You can have almost anything in the supermarket but the growing, farming and marketing involves forcing, picking early, travelling and storing in cooled air, loading, unloading and this often makes for looks over taste. Last week, half way back down the street going home, I passed a well established flower pitch, with four or five boxes, small amounts of various things, one containing some smaller orange fruit. So I asked what were they –
mandarins, tangerines, satuma, clementines – anything, said I , as long as they are not easy peelers (great name for a stripper) which taste of nothing. He said he thought they were clementines – “Here, take these and try ‘em”… he offered me four for £2 and then added extra – I wound up with 7. I offered him a fiver and we were both embarrassed, neither of us had change. “So you’ll bring it tomorrow” he said. “It’s £2.” In the Royal Borough of Kensington and Chelsea, lockdown, 2021.
When I went back, the stall was presided over by Artur who is a tall thin Russian (I bought six reduced price geraniums from him a couple of years ago, after an unforgettably bad haircut, and identified his accent). I bought a ripe avocado (“You choose,madam”), the most gorgeous pale yellow almost beige into grey parrot tulips plus the two pounds I owed. Artur asked my name, to tell the gaffer with my thanks, which turns out to be what her schoolfriends call his daughter who is really Anastasia.
Fay who runs the dry cleaners opposite with the work ethic that built the Burma Railway says they make her feel better, a combination of what’s possible and politeness along with the quality of everything. Heartlifting.
I am sure I was smiling which is what caused a woman some years my senior to observe grinning herself “You look pleased !” So I told her about the fruit and owing the money and going back, showed her the flowers. and she talked about the reduced Waitrose and how they’d moved the tables round in M&S, “just as long as they leave the shop there” she said. “It’s all change, I’m not keen.”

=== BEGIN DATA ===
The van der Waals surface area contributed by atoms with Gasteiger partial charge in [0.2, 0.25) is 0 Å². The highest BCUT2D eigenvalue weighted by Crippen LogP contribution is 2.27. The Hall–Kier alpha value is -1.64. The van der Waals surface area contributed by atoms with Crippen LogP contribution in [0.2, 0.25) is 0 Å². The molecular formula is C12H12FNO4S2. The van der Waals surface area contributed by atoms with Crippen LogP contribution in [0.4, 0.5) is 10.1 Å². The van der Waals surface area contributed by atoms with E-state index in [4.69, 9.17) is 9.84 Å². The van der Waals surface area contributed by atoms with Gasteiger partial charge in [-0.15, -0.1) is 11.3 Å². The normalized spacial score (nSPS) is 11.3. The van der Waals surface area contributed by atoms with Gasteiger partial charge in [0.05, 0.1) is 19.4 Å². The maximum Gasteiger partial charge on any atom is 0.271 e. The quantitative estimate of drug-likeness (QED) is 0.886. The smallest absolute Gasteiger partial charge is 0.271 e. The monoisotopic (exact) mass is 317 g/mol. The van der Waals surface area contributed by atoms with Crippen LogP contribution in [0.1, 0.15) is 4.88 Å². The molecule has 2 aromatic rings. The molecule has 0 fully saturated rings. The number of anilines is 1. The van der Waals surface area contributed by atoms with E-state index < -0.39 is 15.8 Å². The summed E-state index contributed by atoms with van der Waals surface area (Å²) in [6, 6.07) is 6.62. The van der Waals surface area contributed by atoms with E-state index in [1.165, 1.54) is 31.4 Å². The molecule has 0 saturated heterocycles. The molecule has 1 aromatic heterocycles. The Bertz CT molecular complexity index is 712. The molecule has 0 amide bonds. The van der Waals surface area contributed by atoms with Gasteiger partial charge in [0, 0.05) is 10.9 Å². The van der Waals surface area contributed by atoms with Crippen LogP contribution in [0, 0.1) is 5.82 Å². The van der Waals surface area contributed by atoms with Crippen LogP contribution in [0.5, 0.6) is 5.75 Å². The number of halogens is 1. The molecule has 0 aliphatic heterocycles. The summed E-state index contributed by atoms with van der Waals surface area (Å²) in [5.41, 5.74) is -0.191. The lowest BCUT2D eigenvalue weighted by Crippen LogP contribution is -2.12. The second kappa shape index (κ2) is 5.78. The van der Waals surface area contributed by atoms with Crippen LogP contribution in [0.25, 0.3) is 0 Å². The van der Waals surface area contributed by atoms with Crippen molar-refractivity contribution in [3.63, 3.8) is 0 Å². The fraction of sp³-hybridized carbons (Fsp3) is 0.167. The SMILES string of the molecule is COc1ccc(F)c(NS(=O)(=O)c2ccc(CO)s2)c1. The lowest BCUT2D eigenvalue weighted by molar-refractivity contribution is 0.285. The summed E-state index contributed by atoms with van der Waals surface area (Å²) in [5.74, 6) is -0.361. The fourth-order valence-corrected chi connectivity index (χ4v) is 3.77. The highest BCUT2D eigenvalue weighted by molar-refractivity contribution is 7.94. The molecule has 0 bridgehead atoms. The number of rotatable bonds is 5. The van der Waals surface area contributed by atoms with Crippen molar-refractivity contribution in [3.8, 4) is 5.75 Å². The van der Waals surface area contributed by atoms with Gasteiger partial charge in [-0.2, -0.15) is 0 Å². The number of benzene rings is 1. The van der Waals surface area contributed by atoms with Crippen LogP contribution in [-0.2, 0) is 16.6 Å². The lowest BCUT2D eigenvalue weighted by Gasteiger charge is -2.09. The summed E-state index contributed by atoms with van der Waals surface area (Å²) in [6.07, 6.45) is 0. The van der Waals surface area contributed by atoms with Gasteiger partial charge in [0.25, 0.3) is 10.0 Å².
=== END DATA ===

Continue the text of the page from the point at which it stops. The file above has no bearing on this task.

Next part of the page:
Change comes, whether you like it or not. Sometimes for the better, sometimes for the worse. Wol who know more about money than I shall ever learn took up with Lidl out of curiosity. “Make up your mind to it, there are loads of things you’re never going to touch” he said “but what they do well, they do very well – fillet steak at half the price, lovely flowers, never had a bad piece of fruit or veg. and I don’t know how they do it, but I have never met a member of staff who was less than delightful.”
When not economising , Wol has discovered the delights of the local farmer’s market
which has stayed open (the two I use didn’t) throughout out this weary year. He pays over the odds for everything and has the time of his life with two Australian sisters whom he taught to roast beef, a Slavonic fish man, Sam the sweet but absentminded, and Paul and his son who flirt with him outrageously, to the consternation of the poor people who only went out for what my one and only family retainer Dot used to call “ a few bits”.
When I parted from Mrs. M&S, having teased her about doing commercials for them, I passed one of the larger stores, now vacated, There were so many horribly similar places and we wonder what will become of them. You want to draw to the attention of the housing secretary Robert Jenrick, to the amount of every kind of property standing unused before he starts building on green belt.
This is not America, space is limited and chopping down ancient trees or eroding every green corner of our busy cities is wilfully shortsighted. But he won’t get this building. It is already allocated, advertising, lots of small counters, all under one roof … good luck to them. We used to call it shopping.